Monday, July 11, 2016

Asperger's and The Power of Support


I wanted to start this post by using the word success story but that makes this too grand because success is relative and in the eye of the beholder so instead I’m going to talk about growth because I believe that is the goal of not just people on the autism spectrum but every person that has lived. That being said, and this has been an echoing theme for the past year or so on my blog, I have to say there are many people in the lives of those on the spectrum that will do amazing things and yet they may never see the growth or the person that they will become. Parents though, they will see and I got to share an amazing experience with my dad just a few days ago.

For the USAC Battle at the Brickyard all the drivers got to do a lap around the 2.5 mile Indianapolis Motor Speedway. As excited as the kids were to take to the most famous racetrack in the world I was probably equally as excited to climb back up into the stand I was in just less than two months ago when I got to flag a day of Indy 500 practice. That was a crowning achievement in my life two months ago but that day I was alone. The support I received from all my teachers and family wasn’t really shared that day unless one happened to be watching the live stream of practice that day and even then you had to have known about it via social media. My dad was watching but he wasn’t there, however two days ago he was there and the experience in the stand would be shared.

We’d been up there before back in 2012 when I did a video blog from up there the day before the Indy 500 when I thanked Duane Sweeney for planting some major seeds that has helped me become who I am. On that day it was neat being in the stand with my dad but it wasn’t really, say, special as it would be like walking onto a football field before the Super Bowl without having any true connection to it. Now though, two days ago, I had been a part of the experience of the stand and as we climbed up the ladder I had to fight back tears. Yes, I’ll admit it, I did because I was getting to share this most sacred spot of my life with the person that has been the biggest support in my life. True, it wasn’t on a day where Indycars would be going 230+mph under the stand (although there would be over 230 cars) but the space was the same and Indy has an aura to it where days and events are timeless.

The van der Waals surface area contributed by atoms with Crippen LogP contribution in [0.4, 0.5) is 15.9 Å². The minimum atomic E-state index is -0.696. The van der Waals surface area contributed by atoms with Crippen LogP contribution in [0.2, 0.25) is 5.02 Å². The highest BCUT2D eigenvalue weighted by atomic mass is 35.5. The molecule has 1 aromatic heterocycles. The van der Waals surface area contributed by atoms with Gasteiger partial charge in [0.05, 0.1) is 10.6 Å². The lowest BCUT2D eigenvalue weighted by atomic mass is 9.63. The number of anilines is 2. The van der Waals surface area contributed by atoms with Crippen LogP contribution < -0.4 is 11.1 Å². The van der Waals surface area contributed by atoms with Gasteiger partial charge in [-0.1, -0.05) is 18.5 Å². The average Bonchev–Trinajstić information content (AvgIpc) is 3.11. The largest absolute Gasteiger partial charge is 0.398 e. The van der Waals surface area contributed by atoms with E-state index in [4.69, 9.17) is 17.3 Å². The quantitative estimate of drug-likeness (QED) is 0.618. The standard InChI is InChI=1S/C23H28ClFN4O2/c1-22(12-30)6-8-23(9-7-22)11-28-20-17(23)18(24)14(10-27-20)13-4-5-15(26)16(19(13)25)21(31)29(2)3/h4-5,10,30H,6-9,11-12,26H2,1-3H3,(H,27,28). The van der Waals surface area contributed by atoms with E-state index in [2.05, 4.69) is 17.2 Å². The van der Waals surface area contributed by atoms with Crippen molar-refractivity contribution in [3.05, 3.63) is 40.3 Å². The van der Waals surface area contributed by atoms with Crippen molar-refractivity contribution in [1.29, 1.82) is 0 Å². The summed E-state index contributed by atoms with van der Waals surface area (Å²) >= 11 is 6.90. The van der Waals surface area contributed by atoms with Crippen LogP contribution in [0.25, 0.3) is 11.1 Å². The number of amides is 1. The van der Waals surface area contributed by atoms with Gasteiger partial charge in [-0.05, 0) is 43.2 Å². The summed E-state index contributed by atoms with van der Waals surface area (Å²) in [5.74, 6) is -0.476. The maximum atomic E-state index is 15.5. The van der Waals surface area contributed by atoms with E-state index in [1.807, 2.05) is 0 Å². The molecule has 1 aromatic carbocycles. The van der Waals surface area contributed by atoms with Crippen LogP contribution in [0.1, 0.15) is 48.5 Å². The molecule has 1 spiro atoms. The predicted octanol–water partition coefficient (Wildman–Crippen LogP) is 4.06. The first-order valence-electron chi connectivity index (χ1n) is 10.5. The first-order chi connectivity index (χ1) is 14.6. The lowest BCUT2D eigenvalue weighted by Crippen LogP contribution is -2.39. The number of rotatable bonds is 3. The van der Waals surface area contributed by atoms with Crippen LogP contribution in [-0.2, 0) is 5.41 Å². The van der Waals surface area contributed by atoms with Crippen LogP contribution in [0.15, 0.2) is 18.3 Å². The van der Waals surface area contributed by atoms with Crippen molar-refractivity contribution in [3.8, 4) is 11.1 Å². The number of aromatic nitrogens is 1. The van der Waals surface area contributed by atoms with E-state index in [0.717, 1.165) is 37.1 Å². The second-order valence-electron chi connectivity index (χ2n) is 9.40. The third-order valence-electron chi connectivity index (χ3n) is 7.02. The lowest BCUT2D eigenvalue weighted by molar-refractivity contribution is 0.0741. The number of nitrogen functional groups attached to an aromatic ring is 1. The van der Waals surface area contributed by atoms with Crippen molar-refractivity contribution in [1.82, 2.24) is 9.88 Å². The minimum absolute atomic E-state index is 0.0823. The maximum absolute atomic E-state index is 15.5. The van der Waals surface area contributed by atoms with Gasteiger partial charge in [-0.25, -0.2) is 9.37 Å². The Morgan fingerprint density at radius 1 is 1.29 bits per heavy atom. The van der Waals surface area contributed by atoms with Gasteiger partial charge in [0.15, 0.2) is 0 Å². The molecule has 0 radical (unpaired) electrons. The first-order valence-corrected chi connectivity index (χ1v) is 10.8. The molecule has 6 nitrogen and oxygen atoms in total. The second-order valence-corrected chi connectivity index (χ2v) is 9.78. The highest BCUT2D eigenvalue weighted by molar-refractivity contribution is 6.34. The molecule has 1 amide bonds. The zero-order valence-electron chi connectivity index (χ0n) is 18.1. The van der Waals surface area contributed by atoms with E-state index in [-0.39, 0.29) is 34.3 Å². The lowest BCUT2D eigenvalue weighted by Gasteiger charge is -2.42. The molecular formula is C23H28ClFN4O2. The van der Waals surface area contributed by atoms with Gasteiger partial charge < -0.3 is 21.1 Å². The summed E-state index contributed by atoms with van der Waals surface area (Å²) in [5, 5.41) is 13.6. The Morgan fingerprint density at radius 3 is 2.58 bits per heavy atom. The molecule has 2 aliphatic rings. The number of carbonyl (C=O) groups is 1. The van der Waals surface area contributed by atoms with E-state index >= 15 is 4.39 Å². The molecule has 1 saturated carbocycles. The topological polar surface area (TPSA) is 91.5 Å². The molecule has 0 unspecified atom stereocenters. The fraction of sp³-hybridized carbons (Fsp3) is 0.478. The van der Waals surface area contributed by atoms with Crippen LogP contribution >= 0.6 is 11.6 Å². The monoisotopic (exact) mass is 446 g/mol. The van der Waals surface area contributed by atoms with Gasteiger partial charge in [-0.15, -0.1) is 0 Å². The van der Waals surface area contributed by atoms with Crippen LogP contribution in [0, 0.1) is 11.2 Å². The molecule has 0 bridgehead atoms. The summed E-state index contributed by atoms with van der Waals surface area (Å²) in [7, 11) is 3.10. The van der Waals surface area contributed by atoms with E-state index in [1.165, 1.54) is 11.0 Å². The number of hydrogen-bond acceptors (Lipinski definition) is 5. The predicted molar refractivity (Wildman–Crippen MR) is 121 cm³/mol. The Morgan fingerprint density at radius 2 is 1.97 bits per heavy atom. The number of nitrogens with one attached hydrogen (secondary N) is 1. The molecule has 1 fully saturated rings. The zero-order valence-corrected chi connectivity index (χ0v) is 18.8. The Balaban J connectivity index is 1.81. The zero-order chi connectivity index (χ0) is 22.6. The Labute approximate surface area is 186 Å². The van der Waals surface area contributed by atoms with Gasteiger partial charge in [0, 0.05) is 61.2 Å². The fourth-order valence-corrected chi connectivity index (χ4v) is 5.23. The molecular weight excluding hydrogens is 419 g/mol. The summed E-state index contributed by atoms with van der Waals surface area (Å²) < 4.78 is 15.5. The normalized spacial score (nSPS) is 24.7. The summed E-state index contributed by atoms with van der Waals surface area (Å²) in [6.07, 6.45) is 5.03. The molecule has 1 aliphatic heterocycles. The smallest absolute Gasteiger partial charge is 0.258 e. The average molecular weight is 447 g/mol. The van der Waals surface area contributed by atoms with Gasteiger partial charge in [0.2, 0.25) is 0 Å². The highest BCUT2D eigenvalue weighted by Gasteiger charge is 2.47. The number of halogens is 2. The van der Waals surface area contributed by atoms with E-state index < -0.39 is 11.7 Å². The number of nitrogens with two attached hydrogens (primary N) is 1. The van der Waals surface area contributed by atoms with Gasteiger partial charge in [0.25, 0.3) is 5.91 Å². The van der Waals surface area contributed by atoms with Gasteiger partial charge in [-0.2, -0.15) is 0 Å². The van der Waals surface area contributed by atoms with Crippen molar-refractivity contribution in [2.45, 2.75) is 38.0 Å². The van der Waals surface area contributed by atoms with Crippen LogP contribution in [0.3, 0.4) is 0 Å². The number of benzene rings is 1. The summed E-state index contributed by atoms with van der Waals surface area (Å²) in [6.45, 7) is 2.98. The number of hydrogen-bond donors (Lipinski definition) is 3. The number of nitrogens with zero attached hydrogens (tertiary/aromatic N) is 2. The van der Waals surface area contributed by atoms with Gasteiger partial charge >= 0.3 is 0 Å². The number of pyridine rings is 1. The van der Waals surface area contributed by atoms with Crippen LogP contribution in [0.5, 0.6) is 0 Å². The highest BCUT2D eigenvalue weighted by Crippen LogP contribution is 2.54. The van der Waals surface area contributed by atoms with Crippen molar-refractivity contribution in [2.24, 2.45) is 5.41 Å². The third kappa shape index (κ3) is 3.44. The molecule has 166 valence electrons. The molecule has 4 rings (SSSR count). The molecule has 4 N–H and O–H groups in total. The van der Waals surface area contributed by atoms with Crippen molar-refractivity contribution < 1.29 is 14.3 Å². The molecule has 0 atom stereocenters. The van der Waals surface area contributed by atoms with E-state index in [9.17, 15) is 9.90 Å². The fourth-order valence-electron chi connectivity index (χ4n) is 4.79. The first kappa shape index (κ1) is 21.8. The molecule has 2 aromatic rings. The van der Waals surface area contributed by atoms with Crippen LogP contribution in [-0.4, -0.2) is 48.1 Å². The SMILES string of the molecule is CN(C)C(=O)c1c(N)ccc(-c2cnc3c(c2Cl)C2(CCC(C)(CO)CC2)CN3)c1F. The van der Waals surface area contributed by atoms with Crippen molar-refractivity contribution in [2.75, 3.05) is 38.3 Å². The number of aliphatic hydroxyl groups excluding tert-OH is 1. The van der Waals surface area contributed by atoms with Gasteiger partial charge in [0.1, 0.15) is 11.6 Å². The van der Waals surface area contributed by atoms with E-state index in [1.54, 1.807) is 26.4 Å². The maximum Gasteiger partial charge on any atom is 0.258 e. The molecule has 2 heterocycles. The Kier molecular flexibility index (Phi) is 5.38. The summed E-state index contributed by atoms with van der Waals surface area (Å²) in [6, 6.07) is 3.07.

The sun reflecting off the pagoda was much like the end of practice back in May and I pointed out all the positions to my dad where timing and scoring is located and other tidbits of info. After that I tried not to talk all that much because I wanted to just soak in these moments with my dad. I don’t know if I’ll ever be back in that stand and I most certainly don’t know if my dad will ever be up there again with me so this was a true culmination of every bit of work, drama, heartache, hardship, high, and low that saw me get to that point.

Could a person call this the happy ending of a success story? Perhaps, but I don’t want it to be seen that way because a success story washes over the true work that takes place incrementally because it isn’t about a sudden life changing win like winning the lottery. Instead, it is a bunch of small growths that leads to the next bit of growth that might see a giant leap of growth followed up by more small growths and some people, like parents, are going to have a major hand in it while there will be a multitude of supporting cast members but it’s a process that needs to work in tandem to see the fullest amount of human potential realized.

The cars went around and did their lap and I did the longest double checkered in perhaps history at about 10 minutes but when it was over I lingered for a few seconds longer than one would expect, but for myself this was a silent celebration with my dad. He’ll know now what it means after reading this, but for other success, I mean growth stories out there I assure you there’s a cast of people that helped. You’ve read my story but for the teachers that are reading this, and paras, and to you the parents I hope you realize things are a process, there is hope (I used to tell my dad every day that there, “no hope”) and growth can and will happen and is a wonderful thing that helps pave the path towards whatever one’s definition is of a success story.
 
 

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